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Crystal Springs Golf Resort spearheads the growth of the game in northern New Jersey

Jason Scott DeeganBy Jason Scott Deegan,
Senior Staff Writer
Crystal Springs Golf Resort - Cascades G.C. - hole 9
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The nine-hole Cascades Course, which opened in 2009, is the newest one at Crystal Springs Golf Resort. (Courtesy of Crystal Springs )

HAMBURG, N.J. -- Crystal Springs Golf Resort continues to lead the industry in launching innovative programs to spur the growth and health of the game.

Not every resort has the flexibility of Crystal Springs -- home to 108 holes on seven golf courses, a David Leadbetter Academy and a free, 18-hole, all-grass putting course spread across three resort properties in northern New Jersey.

But at least the resort, located just 50 minutes from Manhattan, is making the effort to try new things in a sport that tends to stand pat, relying more on its history and traditions than innovation.

"We've been creative to make the game fun for more people," said Vice President of Golf Operations Art Walton.

Walton's staff has initiated speed golf and family golf and themed golf, all in the name of generating interest and trying to stand out from the competition.

"The industry needs to move toward diversifying how it attracts people to the game," Walton said. "It's all good and will help the game."

Fast-track golf at Crystal Springs

The "Fast Track" program at the resort guarantees golfers finish rounds in less than four hours. On weekends throughout the summer season, Crystal Springs offers designated Fast Track tee times at its Wild Turkey Golf Club, Cascades nine and Black Bear Golf Club prior to 7:30 a.m. The Fast Track rules require players to take no more than seven strokes per hole, no more than three putts, lost ball searches must be 60 seconds or less and a "no honor" system allows for ready golf.

Anthony Fioretti, a two-handicap from Sparta, has participated in the program in the past. "It encourages everybody to move along pretty good," Fioretti said. "When you are used to fast golf, the long rounds drain you. ... Everybody should play fast."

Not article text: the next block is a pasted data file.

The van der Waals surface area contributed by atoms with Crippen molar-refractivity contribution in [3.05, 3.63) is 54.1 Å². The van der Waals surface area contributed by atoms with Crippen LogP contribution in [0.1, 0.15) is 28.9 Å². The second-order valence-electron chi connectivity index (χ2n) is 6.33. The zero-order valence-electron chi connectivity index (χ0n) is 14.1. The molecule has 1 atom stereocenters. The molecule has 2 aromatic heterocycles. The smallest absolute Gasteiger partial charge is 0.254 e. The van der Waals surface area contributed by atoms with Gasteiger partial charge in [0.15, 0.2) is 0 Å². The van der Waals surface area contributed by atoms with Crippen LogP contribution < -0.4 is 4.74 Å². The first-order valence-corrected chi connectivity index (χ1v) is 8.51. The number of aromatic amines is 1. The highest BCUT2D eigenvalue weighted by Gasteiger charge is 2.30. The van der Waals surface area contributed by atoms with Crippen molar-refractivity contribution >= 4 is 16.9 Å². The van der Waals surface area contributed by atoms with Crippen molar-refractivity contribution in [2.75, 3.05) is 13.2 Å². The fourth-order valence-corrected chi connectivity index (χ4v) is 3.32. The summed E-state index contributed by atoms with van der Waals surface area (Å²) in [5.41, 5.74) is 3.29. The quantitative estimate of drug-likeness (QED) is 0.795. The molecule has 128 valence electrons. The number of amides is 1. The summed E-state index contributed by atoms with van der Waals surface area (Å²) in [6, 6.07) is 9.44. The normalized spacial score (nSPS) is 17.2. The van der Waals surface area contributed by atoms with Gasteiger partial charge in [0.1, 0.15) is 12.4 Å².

Family golf

Families are most welcome at Crystal Springs Golf Resort's nine-hole Minerals Golf Course, where four-person carts allow golfers with young children to ride together.

There are also two holes cut on each green, including a bigger eight-inch cup for juniors and beginners. Carmine Capone, of Parsippany, brought his sons, Andrew, 16, and Nicholas, 12, to play on a recent summer day. He said it's convenient because Andrew can't rent a cart at other facilities (he doesn't have a license), and his younger son isn't welcome on most courses.

"When I told (Nicholas) about the big holes, he was excited," Capone said. "In New Jersey, there are not a lot of kid-friendly courses. Even at the muni, you have to be 12 and over."

Minerals will launch a SNAG golf program in 2013. SNAG, which stands for Starting New at Golf, combines modified equipment and specialized teaching methods, such as color-coded teaching aids and oversized equipment, to teach all elements of the swing without all the confusing technical talk. It has grown steadily in popularity since 2001.

For those children who might not be ready for a real on-course experience, start them on the all-grass putting course in front of the Grand Cascades Lodge. The greens are tricky, and its setting is lovely, landscaped with flowers and streams. Those looking for a more serious introduction to the game can learn at the David Leadbetter Academy.